2. Role of coccolithophores in the marine carbon and sulphur cycles
2.1 Coccolithophores and the carbon biological pump
Coccolithophores, among which Emiliania huxleyi (E. huxleyi) is the most abundant and widespread species, are considered to be the most productive calcifying organism on earth. E. huxleyi often forms massive blooms in temperate and sub-polar oceans, and in particular at continental margins and shelf seas. The intrinsic coupling of organic matter production and calcification in coccolithophorid blooms underlines their biogeochemical importance in the marine carbon cycle. Primary production via photosynthesis in the photic zone and vertical export of organic matter to deep waters draws down CO2:
CO2 + H2O → CH2O + O2
this is the so-called "organic carbon pump". In contrast, calcification and thus formation of biogenic calcium carbonate (CaCO3), consumes total and carbonate alkalinity and releases CO2:
Ca2+ + 2HCO3- → CaCO3 + H2O + CO2
this is often named the "carbonate counter-pump" because it counter-acts the effect on CO2 fluxes. This intimate coupling of the two pumps in coccolithophores, together with other calcifying organisms (mainly planktonic foraminifera), has been considered to be responsible for generating and maintaining the ocean's vertical distribution of total alkalinity (TA) in seawater and for regulating the atmospheric pCO2 since the Mesozoic era (Rost and Riebesell, 2004). The so-called Rain Ratio, defined here as the ratio of particulate inorganic carbon (PIC) to particulate organic carbon (POC) in exported biogenic matter, determines the relative strength of the two biological carbon pumps and consequently the flux of CO2 across the surface ocean - atmosphere interface. CaCO3 may also act as "ballast" and increase the transfer efficiency of organic matter from the surface ocean to the deep sea where it is remineralised (Armstrong et al., 2002; Klaas and Archer, 2002). Coccolithophores could thus contribute to the export of organic matter and the efficiency of the oceanic biological pump (atmospheric CO2 storage).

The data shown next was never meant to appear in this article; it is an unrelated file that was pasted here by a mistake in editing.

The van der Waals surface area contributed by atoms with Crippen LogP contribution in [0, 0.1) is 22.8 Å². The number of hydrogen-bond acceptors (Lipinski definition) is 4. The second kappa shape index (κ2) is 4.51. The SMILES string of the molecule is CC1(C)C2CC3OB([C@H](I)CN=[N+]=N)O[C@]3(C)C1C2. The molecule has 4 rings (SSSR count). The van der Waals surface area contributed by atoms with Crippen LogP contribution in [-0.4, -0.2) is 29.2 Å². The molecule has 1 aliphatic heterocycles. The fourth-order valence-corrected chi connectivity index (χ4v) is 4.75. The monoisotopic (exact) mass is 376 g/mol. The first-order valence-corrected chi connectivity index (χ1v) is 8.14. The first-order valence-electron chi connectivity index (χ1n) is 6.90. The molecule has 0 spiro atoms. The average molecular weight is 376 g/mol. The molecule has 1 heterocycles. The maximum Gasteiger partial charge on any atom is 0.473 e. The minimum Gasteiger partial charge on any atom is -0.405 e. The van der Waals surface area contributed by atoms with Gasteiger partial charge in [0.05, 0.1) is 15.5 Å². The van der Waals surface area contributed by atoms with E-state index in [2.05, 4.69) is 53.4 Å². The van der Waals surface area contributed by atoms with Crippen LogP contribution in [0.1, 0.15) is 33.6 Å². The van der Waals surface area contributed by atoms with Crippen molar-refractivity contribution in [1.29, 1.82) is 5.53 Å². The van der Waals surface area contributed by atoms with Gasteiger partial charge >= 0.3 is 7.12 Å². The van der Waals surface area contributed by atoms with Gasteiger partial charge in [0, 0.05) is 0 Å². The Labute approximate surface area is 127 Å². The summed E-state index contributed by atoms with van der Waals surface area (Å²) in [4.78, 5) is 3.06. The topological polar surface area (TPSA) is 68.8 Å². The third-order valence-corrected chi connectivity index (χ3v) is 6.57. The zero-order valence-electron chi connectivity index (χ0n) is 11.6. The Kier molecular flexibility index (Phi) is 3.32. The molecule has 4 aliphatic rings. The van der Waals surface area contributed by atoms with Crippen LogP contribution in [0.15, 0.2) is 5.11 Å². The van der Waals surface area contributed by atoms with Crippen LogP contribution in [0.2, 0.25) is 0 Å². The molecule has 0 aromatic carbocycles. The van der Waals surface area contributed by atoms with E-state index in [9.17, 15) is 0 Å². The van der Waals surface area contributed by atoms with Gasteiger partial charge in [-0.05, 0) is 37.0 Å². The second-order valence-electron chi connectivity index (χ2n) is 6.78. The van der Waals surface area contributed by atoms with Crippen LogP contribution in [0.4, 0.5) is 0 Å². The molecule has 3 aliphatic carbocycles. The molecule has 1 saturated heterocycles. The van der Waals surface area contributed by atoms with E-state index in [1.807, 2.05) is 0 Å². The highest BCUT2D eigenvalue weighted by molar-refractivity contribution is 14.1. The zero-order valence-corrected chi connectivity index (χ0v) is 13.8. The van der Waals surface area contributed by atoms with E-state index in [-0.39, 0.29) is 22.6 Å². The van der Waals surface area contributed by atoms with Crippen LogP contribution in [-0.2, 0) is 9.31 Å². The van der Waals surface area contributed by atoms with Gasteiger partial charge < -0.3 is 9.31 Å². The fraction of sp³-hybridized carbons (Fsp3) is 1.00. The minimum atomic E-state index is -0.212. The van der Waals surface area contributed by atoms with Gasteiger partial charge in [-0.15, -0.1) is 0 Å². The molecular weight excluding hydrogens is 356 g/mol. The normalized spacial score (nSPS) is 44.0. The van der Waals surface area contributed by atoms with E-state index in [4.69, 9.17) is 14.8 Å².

The status as source or sink for atmospheric CO2 is well established in ecosystems where the organic and inorganic carbon metabolisms are much contrasted. Three field studies on CO2 fluxes during coccolithophorid blooms (Robertson et al., 1994; Buitenhuis et al., 1996; Head et al., 1998) were carried out during the calcifying phase and not the organic carbon production phase of the life cycle of E. huxleyi. From one of these investigations conducted in the Northern North Atlantic, it was suggested that a coccolithophorid bloom acts a source of CO2 to the atmosphere (Robertson et al. 1994). However, during a recent mesocosm experiment that allowed the sampling through the full life cycle of E. huxleyi a distinct decreasing trend in pCO2 was observed, suggesting that the overall balance of the blooms was towards a sink for atmospheric CO2 (Delille et al., 2005). These mesocosm experiments lasted 4 weeks and the conclusions drawn cannot be readily extrapolated to field conditions where recurrent and successive blooms of coccolithophores occur.
2.2 Coccolithophores and Transparent Exopolymer Particles (TEP)